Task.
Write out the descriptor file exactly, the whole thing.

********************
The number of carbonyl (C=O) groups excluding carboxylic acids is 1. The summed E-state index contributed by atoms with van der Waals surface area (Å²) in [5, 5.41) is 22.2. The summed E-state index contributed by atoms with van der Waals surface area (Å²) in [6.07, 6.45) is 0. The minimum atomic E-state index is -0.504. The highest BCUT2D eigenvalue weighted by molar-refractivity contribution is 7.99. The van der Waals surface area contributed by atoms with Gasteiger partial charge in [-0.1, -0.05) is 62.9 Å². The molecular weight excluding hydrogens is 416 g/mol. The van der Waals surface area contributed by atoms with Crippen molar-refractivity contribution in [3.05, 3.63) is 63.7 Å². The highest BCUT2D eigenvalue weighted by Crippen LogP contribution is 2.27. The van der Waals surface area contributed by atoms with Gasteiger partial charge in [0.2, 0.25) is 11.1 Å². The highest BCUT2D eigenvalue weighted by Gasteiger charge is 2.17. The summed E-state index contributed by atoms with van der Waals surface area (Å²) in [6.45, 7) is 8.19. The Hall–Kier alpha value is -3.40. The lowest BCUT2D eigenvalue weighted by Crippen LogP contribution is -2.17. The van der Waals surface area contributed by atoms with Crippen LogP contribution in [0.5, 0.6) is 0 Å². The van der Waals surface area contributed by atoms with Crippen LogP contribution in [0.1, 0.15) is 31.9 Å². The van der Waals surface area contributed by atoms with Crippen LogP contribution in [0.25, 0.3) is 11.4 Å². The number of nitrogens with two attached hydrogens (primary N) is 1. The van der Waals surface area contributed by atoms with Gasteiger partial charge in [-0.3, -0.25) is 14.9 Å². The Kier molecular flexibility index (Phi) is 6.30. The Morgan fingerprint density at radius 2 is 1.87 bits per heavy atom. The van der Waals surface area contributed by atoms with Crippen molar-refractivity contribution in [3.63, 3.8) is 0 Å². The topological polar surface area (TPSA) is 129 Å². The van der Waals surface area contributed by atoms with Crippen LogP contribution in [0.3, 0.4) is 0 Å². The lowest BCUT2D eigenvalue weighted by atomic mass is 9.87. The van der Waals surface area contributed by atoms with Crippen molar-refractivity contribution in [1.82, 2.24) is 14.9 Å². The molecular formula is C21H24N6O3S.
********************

The number of carbonyl (C=O) groups excluding carboxylic acids is 1. The summed E-state index contributed by atoms with van der Waals surface area (Å²) in [5, 5.41) is 22.2. The summed E-state index contributed by atoms with van der Waals surface area (Å²) in [6.07, 6.45) is 0. The minimum atomic E-state index is -0.504. The highest BCUT2D eigenvalue weighted by molar-refractivity contribution is 7.99. The van der Waals surface area contributed by atoms with Gasteiger partial charge in [-0.1, -0.05) is 62.9 Å². The molecular weight excluding hydrogens is 416 g/mol. The van der Waals surface area contributed by atoms with Crippen molar-refractivity contribution in [3.05, 3.63) is 63.7 Å². The highest BCUT2D eigenvalue weighted by Crippen LogP contribution is 2.27. The van der Waals surface area contributed by atoms with Gasteiger partial charge in [0.2, 0.25) is 11.1 Å². The highest BCUT2D eigenvalue weighted by Gasteiger charge is 2.17. The summed E-state index contributed by atoms with van der Waals surface area (Å²) in [6.45, 7) is 8.19. The Hall–Kier alpha value is -3.40. The lowest BCUT2D eigenvalue weighted by Crippen LogP contribution is -2.17. The van der Waals surface area contributed by atoms with Crippen LogP contribution in [0.5, 0.6) is 0 Å². The van der Waals surface area contributed by atoms with Crippen LogP contribution in [0.1, 0.15) is 31.9 Å². The van der Waals surface area contributed by atoms with Crippen LogP contribution in [0.25, 0.3) is 11.4 Å². The number of nitrogens with two attached hydrogens (primary N) is 1. The van der Waals surface area contributed by atoms with Gasteiger partial charge in [-0.3, -0.25) is 14.9 Å². The Kier molecular flexibility index (Phi) is 6.30. The Morgan fingerprint density at radius 2 is 1.87 bits per heavy atom. The van der Waals surface area contributed by atoms with Crippen molar-refractivity contribution in [3.63, 3.8) is 0 Å². The topological polar surface area (TPSA) is 129 Å². The van der Waals surface area contributed by atoms with Crippen LogP contribution in [0.3, 0.4) is 0 Å². The lowest BCUT2D eigenvalue weighted by atomic mass is 9.87. The van der Waals surface area contributed by atoms with Crippen molar-refractivity contribution in [1.82, 2.24) is 14.9 Å². The molecular formula is C21H24N6O3S.